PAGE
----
There have been a number of posts today about the fact that the iPhone is storing cell tower connections in its backups and that you can get access to that data using the iPhone Tracker app (for Mac). The image here shows my trip last week to Seattle. Since I am generally streaming my location on Latitude or checking on Whrrl (though that is another issue with their purchase by Groupon), the fact that phone is saving tower data is not terribly bothersome to me. The fact that someone would have to have access to my computer to get to my phones backup data means it is more secure than any of the cloud services that we use (as long as I stay away from the hackers. I, for one, plan to take advantage of this security flaw for my own entertainment purposes.
Geocaching isn’t just for science class or the serious geography geek! A cache is simply a hiding place, and caching is hiding something like a treasure. Nature is full of treasures waiting to be explored. A popular movement called “geocaching” gets folks outside with their GPS units to find treasures hidden by other geocachers. If you haven’t tried it yet, it’s great fun! (www.geocaching.com) Folks are geocaching all over the world!
Many educators are taking that idea to the classroom to do campus investigations. Now you might expect that it’s the science teacher out looking at nature, but surprise your students in English Language Arts class with an outdoors writing assignment! Realizing that not all classrooms are created equally, here are some low-tech options as well as the spiffy high-tech ones. Either have students locate specific cached items or let them explore the landscape for surprises. Anyway you do it, get creative and allow the students to explore their creativity.
1. Create a map of your site with destinations. Use a hand-drawn map with destinations or use a tool like Sketch-A-Map (http://edgis.org/sketch) to create your map for students.
2. Students can create a poem or story based on the destinations on the map. Nature is an excellent way to pull more adjectives out of a student. I used a similar activity with my students in my book, Reading, Writing and Thinking around the Globe: Geospatial Technologies for English Language Arts Classroom and Beyond (www.barbareeduke.com) where students create topographic and geographic definitions for words. Visualizing vocabulary can help cement those words into a student’s personal dictionary.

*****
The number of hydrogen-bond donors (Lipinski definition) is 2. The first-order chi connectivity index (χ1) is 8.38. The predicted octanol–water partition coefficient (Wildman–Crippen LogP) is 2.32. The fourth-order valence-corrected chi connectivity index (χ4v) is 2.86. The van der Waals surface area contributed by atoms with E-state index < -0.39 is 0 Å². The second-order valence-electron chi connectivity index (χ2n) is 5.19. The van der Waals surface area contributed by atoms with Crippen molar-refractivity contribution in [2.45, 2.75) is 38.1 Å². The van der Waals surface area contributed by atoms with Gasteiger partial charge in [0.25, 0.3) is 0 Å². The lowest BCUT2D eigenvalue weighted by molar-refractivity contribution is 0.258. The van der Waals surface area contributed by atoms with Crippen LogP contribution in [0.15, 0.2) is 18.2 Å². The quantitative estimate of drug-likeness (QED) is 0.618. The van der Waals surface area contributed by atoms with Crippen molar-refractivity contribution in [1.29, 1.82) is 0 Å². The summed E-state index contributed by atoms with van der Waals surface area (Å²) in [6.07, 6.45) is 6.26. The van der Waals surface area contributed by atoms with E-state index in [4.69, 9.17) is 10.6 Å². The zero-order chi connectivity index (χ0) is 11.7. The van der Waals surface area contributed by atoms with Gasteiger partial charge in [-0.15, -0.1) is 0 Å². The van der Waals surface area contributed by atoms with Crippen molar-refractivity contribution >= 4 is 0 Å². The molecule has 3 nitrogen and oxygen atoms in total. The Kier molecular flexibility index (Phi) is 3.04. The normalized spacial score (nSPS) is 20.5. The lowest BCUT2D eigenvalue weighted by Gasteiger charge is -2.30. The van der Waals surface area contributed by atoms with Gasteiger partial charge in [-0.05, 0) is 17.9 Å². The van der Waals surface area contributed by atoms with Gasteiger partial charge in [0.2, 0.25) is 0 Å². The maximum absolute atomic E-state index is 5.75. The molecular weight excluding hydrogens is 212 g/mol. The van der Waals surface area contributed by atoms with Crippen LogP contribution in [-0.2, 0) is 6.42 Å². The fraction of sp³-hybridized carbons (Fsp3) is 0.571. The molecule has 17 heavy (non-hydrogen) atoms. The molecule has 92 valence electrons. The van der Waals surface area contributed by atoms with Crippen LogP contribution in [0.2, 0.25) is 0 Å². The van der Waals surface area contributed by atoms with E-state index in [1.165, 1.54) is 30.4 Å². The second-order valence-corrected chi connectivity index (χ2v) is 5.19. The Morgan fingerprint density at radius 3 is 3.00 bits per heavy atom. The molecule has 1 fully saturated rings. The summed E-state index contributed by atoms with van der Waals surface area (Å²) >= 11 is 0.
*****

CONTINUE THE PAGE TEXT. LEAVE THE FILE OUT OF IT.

A VerySpatial Podcast
Shownotes – Episode 295
March 14, 2011
Main Topic: Our conversation on the increasingly visible role of geospatial technologies in natural disaster response and hazards research
Click for the detailed shownotes Continue reading
We’ve had more space posts than usual in the last week or so, but I wanted to give a shoutout to the Space Shuttle Discovery and its crew, for the safe landing and the successful completion of its final mission. I’m one of over 80,000 viewers watching the post-landing video stream on NASA TV over at uStream, and I think that the approaching end of the shuttle program has really reminded everyone of its amazing achievements over the past 30 years.
It’s the beginning of the end of an era for NASA’s shuttle program, as Discovery is set for its final launch at 4:50pm EST today, with Endeavor’s final mission currently scheduled for April, and Atlantis’ possibly the summer. I have always been a huge fan of the shuttle program, and can remember when I got special permission to get out of class and go to the school library to watch the very first shuttle, Columbia, launch on its maiden voyage.
The shuttle program accomplished so many milestones, and there have been reports that the shuttle fleet may be sold for private use after their missions for NASA and the US government are complete. Other private initiatives for space flight are pretty exciting as well, so hopefully we will see more amazing innovations in the next few years.
To commemorate Discovery’s last mission and the shuttle program, CNN put together this great compilation of 132 seconds of shuttle launches – enjoy!